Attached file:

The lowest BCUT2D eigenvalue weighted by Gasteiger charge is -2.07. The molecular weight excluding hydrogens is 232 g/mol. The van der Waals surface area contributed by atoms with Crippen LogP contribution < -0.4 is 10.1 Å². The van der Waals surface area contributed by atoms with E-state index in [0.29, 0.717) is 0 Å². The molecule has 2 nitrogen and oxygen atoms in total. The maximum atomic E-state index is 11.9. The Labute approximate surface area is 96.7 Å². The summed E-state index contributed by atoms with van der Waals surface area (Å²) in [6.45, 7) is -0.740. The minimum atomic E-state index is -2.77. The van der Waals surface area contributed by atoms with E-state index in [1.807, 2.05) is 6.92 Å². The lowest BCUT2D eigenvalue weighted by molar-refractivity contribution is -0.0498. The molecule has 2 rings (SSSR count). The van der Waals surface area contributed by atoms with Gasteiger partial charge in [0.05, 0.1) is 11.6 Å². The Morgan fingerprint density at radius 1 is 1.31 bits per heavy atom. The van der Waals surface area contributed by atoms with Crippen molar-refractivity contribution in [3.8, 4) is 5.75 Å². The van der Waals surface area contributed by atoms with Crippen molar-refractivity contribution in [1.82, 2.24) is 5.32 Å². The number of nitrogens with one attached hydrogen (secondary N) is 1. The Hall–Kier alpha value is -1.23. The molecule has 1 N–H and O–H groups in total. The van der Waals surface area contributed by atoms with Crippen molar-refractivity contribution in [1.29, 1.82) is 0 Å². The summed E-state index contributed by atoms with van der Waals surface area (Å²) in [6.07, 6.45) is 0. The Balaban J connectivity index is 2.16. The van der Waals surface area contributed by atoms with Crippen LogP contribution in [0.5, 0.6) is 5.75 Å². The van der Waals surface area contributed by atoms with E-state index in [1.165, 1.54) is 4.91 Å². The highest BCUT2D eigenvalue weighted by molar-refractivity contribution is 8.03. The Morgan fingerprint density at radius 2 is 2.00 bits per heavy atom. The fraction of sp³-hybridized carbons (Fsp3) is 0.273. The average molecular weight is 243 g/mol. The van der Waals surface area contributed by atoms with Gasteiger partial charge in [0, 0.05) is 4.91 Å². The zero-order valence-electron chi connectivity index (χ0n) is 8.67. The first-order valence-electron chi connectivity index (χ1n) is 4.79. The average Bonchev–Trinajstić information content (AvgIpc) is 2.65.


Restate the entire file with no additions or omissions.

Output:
The lowest BCUT2D eigenvalue weighted by Gasteiger charge is -2.07. The molecular weight excluding hydrogens is 232 g/mol. The van der Waals surface area contributed by atoms with Crippen LogP contribution < -0.4 is 10.1 Å². The van der Waals surface area contributed by atoms with E-state index in [0.29, 0.717) is 0 Å². The molecule has 2 nitrogen and oxygen atoms in total. The maximum atomic E-state index is 11.9. The Labute approximate surface area is 96.7 Å². The summed E-state index contributed by atoms with van der Waals surface area (Å²) in [6.45, 7) is -0.740. The minimum atomic E-state index is -2.77. The van der Waals surface area contributed by atoms with E-state index in [1.807, 2.05) is 6.92 Å². The lowest BCUT2D eigenvalue weighted by molar-refractivity contribution is -0.0498. The molecule has 2 rings (SSSR count). The van der Waals surface area contributed by atoms with Gasteiger partial charge in [0.05, 0.1) is 11.6 Å². The Morgan fingerprint density at radius 1 is 1.31 bits per heavy atom. The van der Waals surface area contributed by atoms with Crippen molar-refractivity contribution in [3.8, 4) is 5.75 Å². The van der Waals surface area contributed by atoms with Crippen molar-refractivity contribution in [1.82, 2.24) is 5.32 Å². The number of nitrogens with one attached hydrogen (secondary N) is 1. The Hall–Kier alpha value is -1.23. The molecule has 1 N–H and O–H groups in total. The van der Waals surface area contributed by atoms with Crippen molar-refractivity contribution in [1.29, 1.82) is 0 Å². The summed E-state index contributed by atoms with van der Waals surface area (Å²) in [6.07, 6.45) is 0. The Balaban J connectivity index is 2.16. The van der Waals surface area contributed by atoms with Crippen LogP contribution in [0.5, 0.6) is 5.75 Å². The van der Waals surface area contributed by atoms with E-state index in [1.165, 1.54) is 4.91 Å². The highest BCUT2D eigenvalue weighted by molar-refractivity contribution is 8.03. The Morgan fingerprint density at radius 2 is 2.00 bits per heavy atom. The fraction of sp³-hybridized carbons (Fsp3) is 0.273. The average molecular weight is 243 g/mol. The van der Waals surface area contributed by atoms with Gasteiger partial charge in [0, 0.05) is 4.91 Å². The zero-order valence-electron chi connectivity index (χ0n) is 8.67. The first-order valence-electron chi connectivity index (χ1n) is 4.79. The average Bonchev–Trinajstić information content (AvgIpc) is 2.65.